Honda will adjust Ohio production as needed as it joins other automakers in trying to navigate supply chain disruptions created by the truckers’ protest in Canada.
Some five days days of truck blockades and protests have shut down what is known as the “Ambassador Bridge” between Detroit and Windsor, Ontario, one of North America’s biggest import-and-export gateways.
“Due to border delays, Honda of Canada Manufacturing in Alliston, Ontario is scheduled to temporarily suspend manufacturing on one production line during the day shift on Friday, Feb. 11,” Honda spokesman Chris Abbruzzese told the Dayton Daily News. “All Honda automotive manufacturing operations in the U.S. are currently scheduled to run production on Friday, February 11.”
He added: “As this remains a fluid situation, we are monitoring the disruption of transportation between Canada and the U.S. and will adjust production as necessary.”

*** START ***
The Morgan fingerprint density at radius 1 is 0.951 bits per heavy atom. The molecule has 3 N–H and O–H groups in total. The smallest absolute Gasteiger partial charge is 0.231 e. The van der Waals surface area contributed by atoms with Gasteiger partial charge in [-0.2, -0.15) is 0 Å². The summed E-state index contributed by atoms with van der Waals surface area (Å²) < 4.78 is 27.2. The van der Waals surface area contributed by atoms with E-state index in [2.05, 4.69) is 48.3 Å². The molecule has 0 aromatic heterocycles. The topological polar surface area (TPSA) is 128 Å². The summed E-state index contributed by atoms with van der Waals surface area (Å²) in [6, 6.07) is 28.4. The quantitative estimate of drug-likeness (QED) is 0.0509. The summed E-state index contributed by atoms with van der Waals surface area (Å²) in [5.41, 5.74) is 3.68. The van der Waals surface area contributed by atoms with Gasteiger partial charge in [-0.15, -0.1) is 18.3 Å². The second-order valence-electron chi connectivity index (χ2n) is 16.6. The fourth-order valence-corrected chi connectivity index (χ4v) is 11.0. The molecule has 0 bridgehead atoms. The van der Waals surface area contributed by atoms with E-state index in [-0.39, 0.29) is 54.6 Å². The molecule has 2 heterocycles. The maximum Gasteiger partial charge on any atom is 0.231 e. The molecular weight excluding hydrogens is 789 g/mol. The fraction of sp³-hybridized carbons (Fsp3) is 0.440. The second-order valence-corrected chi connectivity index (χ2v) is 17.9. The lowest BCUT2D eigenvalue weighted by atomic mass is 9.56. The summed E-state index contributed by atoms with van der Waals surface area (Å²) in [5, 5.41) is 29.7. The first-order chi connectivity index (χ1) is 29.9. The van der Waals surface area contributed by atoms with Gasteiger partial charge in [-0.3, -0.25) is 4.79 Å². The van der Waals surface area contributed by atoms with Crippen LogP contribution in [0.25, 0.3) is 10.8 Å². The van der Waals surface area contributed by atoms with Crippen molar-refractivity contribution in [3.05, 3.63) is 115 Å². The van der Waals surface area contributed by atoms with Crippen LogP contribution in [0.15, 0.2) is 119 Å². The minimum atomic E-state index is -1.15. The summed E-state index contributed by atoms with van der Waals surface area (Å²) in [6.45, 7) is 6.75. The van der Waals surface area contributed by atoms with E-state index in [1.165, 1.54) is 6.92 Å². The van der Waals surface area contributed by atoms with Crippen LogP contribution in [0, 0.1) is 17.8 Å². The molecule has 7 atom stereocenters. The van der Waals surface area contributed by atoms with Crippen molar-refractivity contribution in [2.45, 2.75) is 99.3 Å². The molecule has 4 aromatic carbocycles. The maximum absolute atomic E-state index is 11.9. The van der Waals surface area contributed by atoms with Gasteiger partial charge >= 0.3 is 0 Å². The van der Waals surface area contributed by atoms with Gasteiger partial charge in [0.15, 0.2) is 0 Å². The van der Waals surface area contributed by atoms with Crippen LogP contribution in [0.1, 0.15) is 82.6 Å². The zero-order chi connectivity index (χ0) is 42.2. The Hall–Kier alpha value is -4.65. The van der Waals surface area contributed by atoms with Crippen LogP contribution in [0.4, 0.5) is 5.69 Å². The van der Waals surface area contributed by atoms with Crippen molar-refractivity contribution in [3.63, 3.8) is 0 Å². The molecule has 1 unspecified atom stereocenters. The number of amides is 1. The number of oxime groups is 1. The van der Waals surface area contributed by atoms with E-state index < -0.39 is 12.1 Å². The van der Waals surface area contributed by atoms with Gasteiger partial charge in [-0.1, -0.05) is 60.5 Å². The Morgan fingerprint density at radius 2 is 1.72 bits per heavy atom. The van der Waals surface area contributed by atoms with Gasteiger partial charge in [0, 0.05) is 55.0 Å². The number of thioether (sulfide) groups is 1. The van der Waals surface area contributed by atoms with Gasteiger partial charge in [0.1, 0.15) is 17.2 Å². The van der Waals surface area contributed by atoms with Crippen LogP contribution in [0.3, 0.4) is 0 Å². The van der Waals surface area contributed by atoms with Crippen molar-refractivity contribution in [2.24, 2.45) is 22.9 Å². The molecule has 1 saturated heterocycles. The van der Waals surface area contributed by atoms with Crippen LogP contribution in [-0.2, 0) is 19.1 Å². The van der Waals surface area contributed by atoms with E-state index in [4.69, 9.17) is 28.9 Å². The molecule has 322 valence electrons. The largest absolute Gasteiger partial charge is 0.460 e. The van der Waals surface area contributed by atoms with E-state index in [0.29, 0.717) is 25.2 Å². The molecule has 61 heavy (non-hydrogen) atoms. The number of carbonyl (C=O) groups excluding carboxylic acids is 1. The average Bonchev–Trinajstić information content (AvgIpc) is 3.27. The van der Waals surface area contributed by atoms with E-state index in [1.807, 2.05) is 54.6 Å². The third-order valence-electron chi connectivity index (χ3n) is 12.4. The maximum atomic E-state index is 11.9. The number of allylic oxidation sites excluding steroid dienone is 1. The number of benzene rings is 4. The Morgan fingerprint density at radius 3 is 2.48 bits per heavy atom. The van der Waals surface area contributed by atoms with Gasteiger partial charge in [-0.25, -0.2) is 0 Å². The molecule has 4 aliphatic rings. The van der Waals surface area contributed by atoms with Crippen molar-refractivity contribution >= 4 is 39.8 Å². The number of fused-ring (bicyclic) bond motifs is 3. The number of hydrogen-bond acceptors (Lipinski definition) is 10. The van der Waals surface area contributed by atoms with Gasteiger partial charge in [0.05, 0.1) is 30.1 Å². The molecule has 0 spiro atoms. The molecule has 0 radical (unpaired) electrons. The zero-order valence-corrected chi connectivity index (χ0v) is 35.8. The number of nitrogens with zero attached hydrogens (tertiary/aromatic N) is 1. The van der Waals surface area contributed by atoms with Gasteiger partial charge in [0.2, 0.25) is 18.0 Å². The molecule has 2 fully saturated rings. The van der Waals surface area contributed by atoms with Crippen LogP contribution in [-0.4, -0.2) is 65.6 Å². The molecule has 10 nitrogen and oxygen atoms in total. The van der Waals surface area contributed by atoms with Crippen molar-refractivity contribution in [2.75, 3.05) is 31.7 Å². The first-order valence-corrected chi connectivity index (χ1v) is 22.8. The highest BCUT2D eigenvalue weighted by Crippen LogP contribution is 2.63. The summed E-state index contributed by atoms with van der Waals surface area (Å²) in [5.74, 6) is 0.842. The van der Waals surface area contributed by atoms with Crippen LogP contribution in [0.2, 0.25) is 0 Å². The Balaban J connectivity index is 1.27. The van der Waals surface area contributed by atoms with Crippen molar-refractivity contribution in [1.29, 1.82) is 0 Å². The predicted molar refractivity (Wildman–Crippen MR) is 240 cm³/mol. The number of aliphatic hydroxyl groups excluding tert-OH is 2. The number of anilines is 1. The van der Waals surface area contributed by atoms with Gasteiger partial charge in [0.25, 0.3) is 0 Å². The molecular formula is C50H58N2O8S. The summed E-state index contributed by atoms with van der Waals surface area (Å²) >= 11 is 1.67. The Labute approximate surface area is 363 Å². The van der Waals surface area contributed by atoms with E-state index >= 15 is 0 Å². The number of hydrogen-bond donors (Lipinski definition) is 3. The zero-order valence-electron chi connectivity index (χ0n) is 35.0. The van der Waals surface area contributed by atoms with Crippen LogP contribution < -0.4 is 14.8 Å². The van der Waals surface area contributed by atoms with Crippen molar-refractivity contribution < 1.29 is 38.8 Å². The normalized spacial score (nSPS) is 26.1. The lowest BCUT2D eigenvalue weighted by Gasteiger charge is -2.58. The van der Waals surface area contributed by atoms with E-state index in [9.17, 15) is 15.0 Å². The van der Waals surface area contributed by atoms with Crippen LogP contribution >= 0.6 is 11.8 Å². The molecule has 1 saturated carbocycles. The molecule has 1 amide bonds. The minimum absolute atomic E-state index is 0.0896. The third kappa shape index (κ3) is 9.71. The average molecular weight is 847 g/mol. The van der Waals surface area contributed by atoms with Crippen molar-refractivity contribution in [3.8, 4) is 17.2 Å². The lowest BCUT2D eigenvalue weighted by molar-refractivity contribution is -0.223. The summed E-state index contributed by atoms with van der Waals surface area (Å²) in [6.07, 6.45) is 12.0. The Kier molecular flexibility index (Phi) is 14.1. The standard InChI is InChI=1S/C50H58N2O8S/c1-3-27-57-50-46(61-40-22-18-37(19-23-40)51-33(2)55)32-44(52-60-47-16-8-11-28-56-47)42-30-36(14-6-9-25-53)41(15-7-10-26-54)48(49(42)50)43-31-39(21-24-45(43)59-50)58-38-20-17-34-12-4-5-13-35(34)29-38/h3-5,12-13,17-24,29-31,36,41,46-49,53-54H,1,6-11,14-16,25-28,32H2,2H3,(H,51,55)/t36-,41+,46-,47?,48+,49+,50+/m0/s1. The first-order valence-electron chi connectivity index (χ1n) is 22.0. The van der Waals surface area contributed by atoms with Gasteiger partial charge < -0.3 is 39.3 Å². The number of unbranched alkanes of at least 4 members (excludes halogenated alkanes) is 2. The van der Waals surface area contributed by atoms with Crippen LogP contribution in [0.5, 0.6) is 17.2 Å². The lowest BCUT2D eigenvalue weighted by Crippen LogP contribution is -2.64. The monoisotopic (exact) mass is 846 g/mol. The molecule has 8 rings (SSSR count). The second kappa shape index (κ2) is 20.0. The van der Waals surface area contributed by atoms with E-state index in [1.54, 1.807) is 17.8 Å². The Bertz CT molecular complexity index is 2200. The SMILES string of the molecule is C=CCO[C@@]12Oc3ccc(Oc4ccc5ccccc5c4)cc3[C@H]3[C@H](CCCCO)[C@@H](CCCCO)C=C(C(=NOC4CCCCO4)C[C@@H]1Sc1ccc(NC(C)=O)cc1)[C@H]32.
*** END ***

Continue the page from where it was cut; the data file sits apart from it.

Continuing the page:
Elsewhere, Toyota temporarily halted production at three factories in Ontario, saying a shortage of Canadian-made parts had hit another assembly plant in Kentucky.
Ford isn’t escaping the impact either.
“All GM plant are running regular production this morning,” General Motors spokesman Daniel Flores said Friday.
GM is co-owner of the DMAX diesel truck engine plants in Moraine and Brookville, which employs hundreds of workers.
The truckers and protesters have pledged to remain disruptive until Canada drops all Covid-19 vaccine mandates.
Business groups in the U.S. and Canada are demanding that Canada clear the convoy. On Thursday, the the Canadian Automotive Parts Manufacturers’ Association sought a court injunction to restrain the truckers from establishing a blockade or impeding access to trade. And a court in Canada was expected to rule Friday on whether police could forcibly remove anyone imposing a blockade.